This conclusion was reached in New Jersey, where a limitation on municipal power similar to the one here in force is found: French v. City of Millville, 66 N.J.L. 392, 49 A. 465, 67 N.J.L. 349, affd. 51 A. 1109. It was there said, in part: "The scheme of mutual insurance in such associations does not fasten upon the members any liability which municipal corporations may not, with reasonable safety, assume, for the limit of obligation is always fixed at the time the insurance is obtained, and is rarely enforced beyond what would be charged for insurance on the nonmutual plan. By giving its premium notes, the city did not loan its credit to the company. Its promises were made for a consideration, of value beneficial to itself, and, like other assets of the company, they were purchased, not borrowed; nor did the so-called 'membership' of the insured render the city in any sense the owner of the stock or bonds which belonged to the company, or a holder of stock in the company, within the fair import of the constitutional prohibition. [The] right to share in a limited part of the profits of business is essentially different from [the ownership of] corporate stock, which represents a proportionate part of all the property of the corporation." What was said in this leading case has met with approval in Johnson v. School Dist. (Oregon), 270 P. 764, affd. 273 P. 386, though, in the later decision, the premium was payable in cash without liability to further assessment. The right to insure in mutual companies was sustained in Kentucky (Dalzell v. Bourbon County Board, 193 Ky. 171, 235, S.W. 360), and in terms provided for by constitutional amendment in Ohio. Inferentially, this is the conclusion reached in California: People v. Stanley, 225 P. 1. A contrary view has been expressed in Texas: Tyler v. Texas Employer's Ins. Assn., 288 S.W. 409.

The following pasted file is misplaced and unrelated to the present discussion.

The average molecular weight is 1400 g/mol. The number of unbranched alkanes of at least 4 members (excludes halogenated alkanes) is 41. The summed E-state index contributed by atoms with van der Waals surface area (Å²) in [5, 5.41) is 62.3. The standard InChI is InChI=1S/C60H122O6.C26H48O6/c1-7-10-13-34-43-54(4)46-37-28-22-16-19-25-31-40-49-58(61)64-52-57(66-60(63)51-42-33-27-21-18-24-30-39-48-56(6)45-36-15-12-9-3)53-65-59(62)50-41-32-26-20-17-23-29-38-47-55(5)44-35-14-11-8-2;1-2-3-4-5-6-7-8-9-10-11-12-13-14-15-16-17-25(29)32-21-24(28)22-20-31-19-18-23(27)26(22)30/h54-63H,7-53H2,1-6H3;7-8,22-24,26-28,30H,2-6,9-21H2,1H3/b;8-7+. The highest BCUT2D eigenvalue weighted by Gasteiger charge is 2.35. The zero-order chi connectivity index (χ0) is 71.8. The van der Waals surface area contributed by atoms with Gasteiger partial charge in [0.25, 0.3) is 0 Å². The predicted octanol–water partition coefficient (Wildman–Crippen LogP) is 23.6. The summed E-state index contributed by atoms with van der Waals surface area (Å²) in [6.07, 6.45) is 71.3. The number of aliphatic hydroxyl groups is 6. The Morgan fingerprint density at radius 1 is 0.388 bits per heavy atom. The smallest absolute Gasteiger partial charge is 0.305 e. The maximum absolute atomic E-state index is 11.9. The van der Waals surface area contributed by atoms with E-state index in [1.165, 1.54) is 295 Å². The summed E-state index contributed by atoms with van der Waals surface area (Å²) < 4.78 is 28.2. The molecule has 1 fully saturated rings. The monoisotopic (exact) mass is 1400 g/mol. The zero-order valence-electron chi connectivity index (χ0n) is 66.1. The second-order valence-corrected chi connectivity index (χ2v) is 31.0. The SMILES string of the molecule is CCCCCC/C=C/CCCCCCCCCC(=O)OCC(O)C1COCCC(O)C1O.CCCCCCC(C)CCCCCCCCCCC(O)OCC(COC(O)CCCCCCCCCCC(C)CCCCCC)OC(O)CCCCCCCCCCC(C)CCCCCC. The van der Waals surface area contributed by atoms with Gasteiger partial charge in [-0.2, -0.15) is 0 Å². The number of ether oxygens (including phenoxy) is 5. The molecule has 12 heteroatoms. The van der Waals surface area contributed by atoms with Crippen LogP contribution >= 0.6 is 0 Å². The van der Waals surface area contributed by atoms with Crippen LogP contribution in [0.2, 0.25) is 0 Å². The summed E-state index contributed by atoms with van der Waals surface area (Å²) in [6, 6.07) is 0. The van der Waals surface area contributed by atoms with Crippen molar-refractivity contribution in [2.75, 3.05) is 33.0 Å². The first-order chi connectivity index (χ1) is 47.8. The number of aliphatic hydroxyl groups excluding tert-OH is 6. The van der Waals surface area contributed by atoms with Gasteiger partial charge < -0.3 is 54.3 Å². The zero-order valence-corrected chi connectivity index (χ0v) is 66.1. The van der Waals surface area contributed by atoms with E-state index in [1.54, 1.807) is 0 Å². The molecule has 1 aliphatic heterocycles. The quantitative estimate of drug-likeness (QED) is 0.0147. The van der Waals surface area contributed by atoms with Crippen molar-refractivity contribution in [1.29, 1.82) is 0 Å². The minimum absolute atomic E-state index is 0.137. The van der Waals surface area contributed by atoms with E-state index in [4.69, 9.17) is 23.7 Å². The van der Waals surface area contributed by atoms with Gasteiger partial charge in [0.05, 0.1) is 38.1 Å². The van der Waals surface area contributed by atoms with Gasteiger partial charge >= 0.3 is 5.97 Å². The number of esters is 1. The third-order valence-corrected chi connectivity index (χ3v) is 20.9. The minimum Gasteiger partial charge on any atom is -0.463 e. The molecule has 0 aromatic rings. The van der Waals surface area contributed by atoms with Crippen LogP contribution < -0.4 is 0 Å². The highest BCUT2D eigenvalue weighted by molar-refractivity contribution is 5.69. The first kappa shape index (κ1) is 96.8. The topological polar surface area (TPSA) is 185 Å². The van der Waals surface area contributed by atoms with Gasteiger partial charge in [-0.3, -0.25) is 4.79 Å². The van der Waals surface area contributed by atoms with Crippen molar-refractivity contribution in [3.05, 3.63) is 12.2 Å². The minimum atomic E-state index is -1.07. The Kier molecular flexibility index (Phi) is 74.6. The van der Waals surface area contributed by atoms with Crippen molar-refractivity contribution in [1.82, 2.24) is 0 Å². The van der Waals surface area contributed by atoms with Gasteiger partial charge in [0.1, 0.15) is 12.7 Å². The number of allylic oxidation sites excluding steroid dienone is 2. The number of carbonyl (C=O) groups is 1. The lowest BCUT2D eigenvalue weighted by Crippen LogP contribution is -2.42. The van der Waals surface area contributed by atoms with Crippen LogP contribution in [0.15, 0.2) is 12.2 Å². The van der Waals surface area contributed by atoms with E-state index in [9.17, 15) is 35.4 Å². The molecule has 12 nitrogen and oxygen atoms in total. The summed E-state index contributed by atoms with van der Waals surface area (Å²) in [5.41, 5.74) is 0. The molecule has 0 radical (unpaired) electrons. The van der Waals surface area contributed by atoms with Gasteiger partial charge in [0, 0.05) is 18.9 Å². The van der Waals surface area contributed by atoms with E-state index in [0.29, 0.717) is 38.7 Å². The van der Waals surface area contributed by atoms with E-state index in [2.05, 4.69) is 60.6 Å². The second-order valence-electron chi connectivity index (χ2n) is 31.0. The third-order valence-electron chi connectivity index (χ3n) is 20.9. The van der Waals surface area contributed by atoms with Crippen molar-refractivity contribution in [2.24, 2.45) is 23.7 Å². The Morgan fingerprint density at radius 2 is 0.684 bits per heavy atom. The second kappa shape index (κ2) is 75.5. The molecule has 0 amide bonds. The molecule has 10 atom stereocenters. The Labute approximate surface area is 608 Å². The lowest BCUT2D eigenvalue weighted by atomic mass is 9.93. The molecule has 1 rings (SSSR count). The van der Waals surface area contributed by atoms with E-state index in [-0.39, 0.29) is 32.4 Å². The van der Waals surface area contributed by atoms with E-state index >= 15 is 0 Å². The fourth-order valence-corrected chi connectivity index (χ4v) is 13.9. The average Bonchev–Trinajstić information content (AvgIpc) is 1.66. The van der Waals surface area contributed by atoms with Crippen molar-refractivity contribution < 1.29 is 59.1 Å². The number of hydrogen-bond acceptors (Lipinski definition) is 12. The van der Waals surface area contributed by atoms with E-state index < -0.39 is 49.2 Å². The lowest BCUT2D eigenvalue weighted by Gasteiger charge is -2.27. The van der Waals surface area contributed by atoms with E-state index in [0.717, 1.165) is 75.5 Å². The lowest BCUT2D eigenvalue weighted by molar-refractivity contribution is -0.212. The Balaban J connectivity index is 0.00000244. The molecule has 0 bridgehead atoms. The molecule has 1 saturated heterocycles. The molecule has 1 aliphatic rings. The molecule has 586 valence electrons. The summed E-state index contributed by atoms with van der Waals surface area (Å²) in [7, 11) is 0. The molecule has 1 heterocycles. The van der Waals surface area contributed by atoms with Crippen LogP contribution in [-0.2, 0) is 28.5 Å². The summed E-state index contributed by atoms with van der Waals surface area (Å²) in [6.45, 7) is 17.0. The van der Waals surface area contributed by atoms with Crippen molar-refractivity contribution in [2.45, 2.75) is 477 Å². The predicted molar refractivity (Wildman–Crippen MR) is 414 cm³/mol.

Our constitutional provision was designed to prevent municipal corporations from joining as stockholders in hazardous business ventures, loaning its credit for such purposes, or granting gratuities to persons or associations where not in pursuit of some governmental purpose. Taking of insurance in a mutual company with limited liability is not within the inhibition, for the district does not become strictly a stockholder, nor is it loaning its credit. It agrees to pay a fixed sum, and can be called upon for the total only in case of some unusual catastrophe causing great loss. Until this contingency arises it is required to advance but a small portion of the maximum, and is, in effect, loaned credit as to a possible future demand by the company for the balance which may become payable. By the terms of the policy the district did not assume responsibility for losses of others insured, except as to a named and limited amount. The Act of 1925 is presumably valid, and does not so plainly violate section 7 of article IX of the Constitution as to justify us in holding the statute to be beyond the scope of legislative power.